Libya oil depot fire: Officials call for international help
A Libya oil depot fire spread uncontrolled Monday, after the oil depot was caught in the middle of militias battling for control of an airfield. The Libya oil depot fire had spread to a second depot by Monday afternoon, according to the government.
CAIRO — A fire at the oil depot for the airport in Libya's capital raged out of control Monday after being struck in the crossfire of warring militias battling for control of the airfield, the latest violence to plague the country as foreigners flee the chaos.
Libya's interim government said in a statement that the fire could trigger a "humanitarian and environmental disaster" in Tripoli, appealing for "international help" to extinguish the inferno. It did not say what it specifically needed.
The blaze had spread to a second depot by Monday afternoon, the government said. It was unclear if there were any injuries from the fire.
"The government appeals to all concerned parties to immediately stop firing as the situation has become very grave," the government said.
Libyan television stations called on residents to evacuate areas within a 5-kilometer (3-mile) radius of the airport. Many Libyan families scrambled to leave. Black smoke billowed over the Tripoli skyline.
Mohammed al-Harari, the spokesman for the Libyan National Oil Company, said the oil depot had a capacity of 6 million liters (1.6 million gallons) and that if the fire was not brought under control, it could ignite liquid gas nearby.
Fire trucks from several nearby cities and towns have been deployed to help extinguish the blaze, said a Libyan security official, speaking on condition of anonymity because he is not authorized to talk to journalists.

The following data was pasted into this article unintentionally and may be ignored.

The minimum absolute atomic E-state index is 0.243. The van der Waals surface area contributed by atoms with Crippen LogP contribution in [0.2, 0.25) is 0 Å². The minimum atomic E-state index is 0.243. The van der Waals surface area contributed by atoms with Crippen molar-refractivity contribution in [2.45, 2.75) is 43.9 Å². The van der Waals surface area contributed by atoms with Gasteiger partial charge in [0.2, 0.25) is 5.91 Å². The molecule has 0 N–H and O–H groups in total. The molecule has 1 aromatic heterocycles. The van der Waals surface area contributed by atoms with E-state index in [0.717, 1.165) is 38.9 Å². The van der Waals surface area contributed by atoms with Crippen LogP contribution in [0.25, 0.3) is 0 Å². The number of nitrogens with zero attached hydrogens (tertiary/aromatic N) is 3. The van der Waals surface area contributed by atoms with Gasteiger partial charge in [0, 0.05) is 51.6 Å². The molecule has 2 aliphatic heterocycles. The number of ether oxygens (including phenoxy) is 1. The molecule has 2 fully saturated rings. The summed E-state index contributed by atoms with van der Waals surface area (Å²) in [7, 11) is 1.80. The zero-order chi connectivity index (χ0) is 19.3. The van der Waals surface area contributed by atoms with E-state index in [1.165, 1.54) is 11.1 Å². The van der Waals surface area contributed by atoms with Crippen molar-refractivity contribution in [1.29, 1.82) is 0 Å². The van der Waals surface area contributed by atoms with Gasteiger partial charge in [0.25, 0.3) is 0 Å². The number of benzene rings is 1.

The battle for control of the airport began two weeks ago when Islamist-led militias — mostly from the western city of Misrata — launched a surprise assault on the airport, which has been under control of a rival militia from the western mountain town of Zintan. It wasn't clear whose fire started the oil depot blaze.
The Health Ministry said Sunday that the fighting has so far killed 79 people and wounded more than 400.
More than three years after dictator Moammar Gadhafi's downfall, Libya is witnessing one of the worst bouts of violence amid growing lawlessness in the country. Libya's interim government, which relies on militias filled with rebels who battled Gadhafi's forces for security, now finds itself unable to rein them in.
The fighting has sparked many to flee the country. On Saturday, the United States evacuated its diplomats from Tripoli to neighboring Tunisia and shut its embassy. The United Nations Support Mission in Libya and the International Committee of the Red Cross have already withdrawn their staff as well. European nations are warning their citizens to immediately leave the country.
German embassy staff in Tripoli were evacuated on Monday, Foreign Ministry spokeswoman Sawsan Chebli said in Berlin. They will be sent back "as soon as the security situation allows," she said.
Meanwhile, Egyptian ambassador to Libya Mohammed Abu Bakr, who runs the embassy's affairs from the Foreign Ministry in Cairo, denied on Monday that there were some Egyptian nationals among the 23 people killed when a rocket slammed into a house in Tripoli on Saturday.
Abu Bakr said he was officially informed about this by the Libyan Interior Ministry and did not elaborate.
The Egyptian Foreign Ministry said on Sunday that there were some Egyptian nationals among the 23 killed.